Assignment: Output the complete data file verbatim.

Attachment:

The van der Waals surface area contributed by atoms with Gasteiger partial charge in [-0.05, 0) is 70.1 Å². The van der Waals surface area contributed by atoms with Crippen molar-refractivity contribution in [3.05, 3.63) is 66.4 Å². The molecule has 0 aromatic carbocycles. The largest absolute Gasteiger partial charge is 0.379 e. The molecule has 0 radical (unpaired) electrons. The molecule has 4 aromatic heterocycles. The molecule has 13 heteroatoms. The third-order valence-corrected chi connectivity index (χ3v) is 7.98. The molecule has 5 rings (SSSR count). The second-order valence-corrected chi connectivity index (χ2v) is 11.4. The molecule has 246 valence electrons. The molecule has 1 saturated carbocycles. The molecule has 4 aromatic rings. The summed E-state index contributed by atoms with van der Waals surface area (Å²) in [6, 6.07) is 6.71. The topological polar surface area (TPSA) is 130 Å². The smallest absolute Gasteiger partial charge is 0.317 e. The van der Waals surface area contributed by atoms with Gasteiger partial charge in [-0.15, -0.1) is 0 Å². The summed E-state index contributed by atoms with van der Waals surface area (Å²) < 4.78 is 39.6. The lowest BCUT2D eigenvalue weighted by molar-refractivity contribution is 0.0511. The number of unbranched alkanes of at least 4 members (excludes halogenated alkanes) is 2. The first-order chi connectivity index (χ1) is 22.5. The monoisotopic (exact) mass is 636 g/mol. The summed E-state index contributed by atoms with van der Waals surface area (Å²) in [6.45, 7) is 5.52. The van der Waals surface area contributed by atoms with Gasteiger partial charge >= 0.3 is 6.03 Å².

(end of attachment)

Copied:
The van der Waals surface area contributed by atoms with Gasteiger partial charge in [-0.05, 0) is 70.1 Å². The van der Waals surface area contributed by atoms with Crippen molar-refractivity contribution in [3.05, 3.63) is 66.4 Å². The molecule has 0 aromatic carbocycles. The largest absolute Gasteiger partial charge is 0.379 e. The molecule has 0 radical (unpaired) electrons. The molecule has 4 aromatic heterocycles. The molecule has 13 heteroatoms. The third-order valence-corrected chi connectivity index (χ3v) is 7.98. The molecule has 5 rings (SSSR count). The second-order valence-corrected chi connectivity index (χ2v) is 11.4. The molecule has 246 valence electrons. The molecule has 1 saturated carbocycles. The molecule has 4 aromatic rings. The summed E-state index contributed by atoms with van der Waals surface area (Å²) in [6, 6.07) is 6.71. The topological polar surface area (TPSA) is 130 Å². The smallest absolute Gasteiger partial charge is 0.317 e. The van der Waals surface area contributed by atoms with Gasteiger partial charge in [-0.15, -0.1) is 0 Å². The summed E-state index contributed by atoms with van der Waals surface area (Å²) < 4.78 is 39.6. The lowest BCUT2D eigenvalue weighted by molar-refractivity contribution is 0.0511. The number of unbranched alkanes of at least 4 members (excludes halogenated alkanes) is 2. The first-order chi connectivity index (χ1) is 22.5. The monoisotopic (exact) mass is 636 g/mol. The summed E-state index contributed by atoms with van der Waals surface area (Å²) in [6.45, 7) is 5.52. The van der Waals surface area contributed by atoms with Gasteiger partial charge >= 0.3 is 6.03 Å².